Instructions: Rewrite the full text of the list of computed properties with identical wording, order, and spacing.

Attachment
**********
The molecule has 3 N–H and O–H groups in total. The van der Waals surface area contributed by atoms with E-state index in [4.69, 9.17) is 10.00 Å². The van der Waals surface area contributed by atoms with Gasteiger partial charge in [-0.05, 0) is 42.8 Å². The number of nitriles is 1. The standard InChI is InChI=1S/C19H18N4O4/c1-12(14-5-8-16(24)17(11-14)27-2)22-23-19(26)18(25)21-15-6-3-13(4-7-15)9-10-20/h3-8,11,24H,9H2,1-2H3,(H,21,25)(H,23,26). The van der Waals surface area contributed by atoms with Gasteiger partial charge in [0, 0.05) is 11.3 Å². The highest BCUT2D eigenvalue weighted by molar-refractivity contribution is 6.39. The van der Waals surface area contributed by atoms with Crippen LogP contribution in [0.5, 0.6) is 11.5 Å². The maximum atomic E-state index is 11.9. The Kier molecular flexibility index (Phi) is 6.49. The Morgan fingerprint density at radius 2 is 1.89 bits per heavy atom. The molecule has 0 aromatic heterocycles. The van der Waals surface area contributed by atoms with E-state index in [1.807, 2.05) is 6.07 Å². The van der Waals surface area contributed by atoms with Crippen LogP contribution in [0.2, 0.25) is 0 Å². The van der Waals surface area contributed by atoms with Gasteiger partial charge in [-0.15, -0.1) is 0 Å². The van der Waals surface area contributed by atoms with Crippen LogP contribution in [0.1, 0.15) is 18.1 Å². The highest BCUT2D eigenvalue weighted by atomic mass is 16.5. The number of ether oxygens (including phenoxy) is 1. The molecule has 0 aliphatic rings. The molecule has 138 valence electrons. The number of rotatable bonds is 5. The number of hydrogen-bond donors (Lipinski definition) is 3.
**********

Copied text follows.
The molecule has 3 N–H and O–H groups in total. The van der Waals surface area contributed by atoms with E-state index in [4.69, 9.17) is 10.00 Å². The van der Waals surface area contributed by atoms with Gasteiger partial charge in [-0.05, 0) is 42.8 Å². The number of nitriles is 1. The standard InChI is InChI=1S/C19H18N4O4/c1-12(14-5-8-16(24)17(11-14)27-2)22-23-19(26)18(25)21-15-6-3-13(4-7-15)9-10-20/h3-8,11,24H,9H2,1-2H3,(H,21,25)(H,23,26). The van der Waals surface area contributed by atoms with Gasteiger partial charge in [0, 0.05) is 11.3 Å². The highest BCUT2D eigenvalue weighted by molar-refractivity contribution is 6.39. The van der Waals surface area contributed by atoms with Crippen LogP contribution in [0.5, 0.6) is 11.5 Å². The maximum atomic E-state index is 11.9. The Kier molecular flexibility index (Phi) is 6.49. The Morgan fingerprint density at radius 2 is 1.89 bits per heavy atom. The molecule has 0 aromatic heterocycles. The van der Waals surface area contributed by atoms with E-state index in [1.807, 2.05) is 6.07 Å². The van der Waals surface area contributed by atoms with Crippen LogP contribution in [0.2, 0.25) is 0 Å². The van der Waals surface area contributed by atoms with Gasteiger partial charge in [-0.15, -0.1) is 0 Å². The van der Waals surface area contributed by atoms with Crippen LogP contribution in [0.1, 0.15) is 18.1 Å². The highest BCUT2D eigenvalue weighted by atomic mass is 16.5. The number of ether oxygens (including phenoxy) is 1. The molecule has 0 aliphatic rings. The molecule has 138 valence electrons. The number of rotatable bonds is 5. The number of hydrogen-bond donors (Lipinski definition) is 3.